SPL 2: A Time for Consequences
A Hong Kong cop named Kit busts a major gangster only to find his cover blown and his main witness gone. The gangster, in retaliation, has him kidnapped and put in a Thai jail with a false criminal identity. A lowly prison guard Chai with extraordinary fighting skills guards kit and prevents his escape from prison. The prison guard’s daughter suffers from a rare form of leukemia and Kit is the only donor who can save her. The prison guard discovers Kit’s real identity and helps him to escape in return for his agreeing to save his daughter. Together, Kit and Chai must face the gangster and his minions and take them down.
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★★★★★ review by sydney on Letterboxd
not only does this machine with thousands of working parts move effortlessly, but it doesn't even seem contradictory that half of it is philosiphizing about determining the inherent value of one human life over another and the other half is guys beating each other to death because it's fun to watch. i cried over both halves for different reasons. this is also, and i mean this with absolutely no disrespect, the world's greatest advertisement for the smartphone.
★★★★ review by matt lynch on Letterboxd
The little girl with leukemia, the prison guard on the take, the gang boss who needs a heart transplant, the detective reckless with his men's lives, and his man on the inside, destroyed by addiction and conflicted loyalty. All of these are literally or figuratively parts of bodies in open revolt against themselves, every system is in some way corrupted. Not that this gets weighed down by subtext...never once does it forget that bodies are also weapons, and it spares very few ways for them to smash, shred, and puncture each other, piling one bonkers setpiece on top of another, with a lithe, floating camera disrupted with quick but deliberate cuts and blisteringly fast choreography. One of the best HK action films in ages.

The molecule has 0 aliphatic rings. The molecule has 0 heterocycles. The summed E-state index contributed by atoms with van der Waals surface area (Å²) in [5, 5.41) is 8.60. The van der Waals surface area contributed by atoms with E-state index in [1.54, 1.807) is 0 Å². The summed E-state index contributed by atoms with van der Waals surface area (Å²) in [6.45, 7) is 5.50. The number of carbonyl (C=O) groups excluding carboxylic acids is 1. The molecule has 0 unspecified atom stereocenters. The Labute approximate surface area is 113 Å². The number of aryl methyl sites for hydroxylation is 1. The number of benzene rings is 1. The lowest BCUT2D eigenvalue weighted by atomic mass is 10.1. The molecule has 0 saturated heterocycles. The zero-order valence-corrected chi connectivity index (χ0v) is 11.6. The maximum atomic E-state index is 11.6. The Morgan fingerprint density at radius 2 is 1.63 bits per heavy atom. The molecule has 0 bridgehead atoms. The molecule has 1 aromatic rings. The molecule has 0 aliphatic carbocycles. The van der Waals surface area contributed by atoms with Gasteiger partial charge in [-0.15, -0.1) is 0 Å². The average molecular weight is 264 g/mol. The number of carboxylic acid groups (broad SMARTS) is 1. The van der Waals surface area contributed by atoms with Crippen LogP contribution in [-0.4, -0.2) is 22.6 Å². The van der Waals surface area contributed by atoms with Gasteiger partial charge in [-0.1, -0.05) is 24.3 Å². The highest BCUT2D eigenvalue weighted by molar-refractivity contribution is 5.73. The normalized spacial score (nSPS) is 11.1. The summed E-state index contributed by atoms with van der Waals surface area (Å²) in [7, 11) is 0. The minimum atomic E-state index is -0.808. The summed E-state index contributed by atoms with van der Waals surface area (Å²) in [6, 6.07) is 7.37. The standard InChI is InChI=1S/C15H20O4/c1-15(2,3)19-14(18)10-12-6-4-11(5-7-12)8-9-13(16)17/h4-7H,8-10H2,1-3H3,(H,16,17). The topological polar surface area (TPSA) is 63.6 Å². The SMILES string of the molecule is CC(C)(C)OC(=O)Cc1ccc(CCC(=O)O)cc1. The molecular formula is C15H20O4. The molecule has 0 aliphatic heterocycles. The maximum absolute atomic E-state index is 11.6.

★★★★½ review by Filipe Furtado on Letterboxd
The evil that men do. Give it to Soi Cheang to make a film featuring Tony Jaa and Wu Jing, probably the two most graceful martial artists working today, to feel this ugly. As I mentioned in previous opportunities Cheang is a former horror director who went mainstream but never quite left the genre, if Motorway was a slasher film with cars, this one goes to essence of fighting scenes - the destruction of bodies - and build the film from inside it. The first hour, mostly a length set-up, gives body to this idea thematically, while the second hour just gives release to it one gorgeous shot brutal set-piece at time. Simon Yam plays a dog in one scene and that is not the most literal moment in the whole movie, also Louis Koo creepy villain manages to come off absolute innefectual and even more haunting for being so. The plot is overlabored for sure, but it is there to give weight to this idea that action genre is about men destroying other men while being literally driven by blood. Also, only Cheang could come up in the climax with the most literal representation of heroic bloodshed meaning ever put on film. But beyond all else I'm just very happy Wu Jing finally, after over a decade in movies, found one that is worth his talents.
★★★★½ review by Sean Gilman on Letterboxd
The two most physically-gifted martial arts actors of their generation (Wu Jing and Tony Jaa) vs. Zhang Jin, who was Zhang Ziyi's stunt double in Crouching Tiger Hidden Dragon. Also: Soi Cheang getting metaphysical, Simon Yam being old and tenacious and Louis Koo physically disintegrating, again. One of the top three or so martial arts films of the decade thus far.
Coming up on the next episode of The Frances Farmer Show.
★★★½ review by Sean Gilman on Letterboxd
One aspect of 2010s Hong Kong cinema that I'm particularly enjoying is the repeated and obsessive destruction and piecemeal deconstruction of Louis Koo's body. That side of him as a performer was always there (see for example Love for All Seasons or Throwdown), but the Overheard series really kicked his disintegration into high gear. Here, his lifelong organic failures drive the demented scheme of the plot, drawing together the various characters in a web of (meta)physical connections.
Also, why did it take so long to get Tony Jaa in a Hong Kong film? He has more lines here than in all the Thai films I've seen him in put together. He can actually act, more or less.
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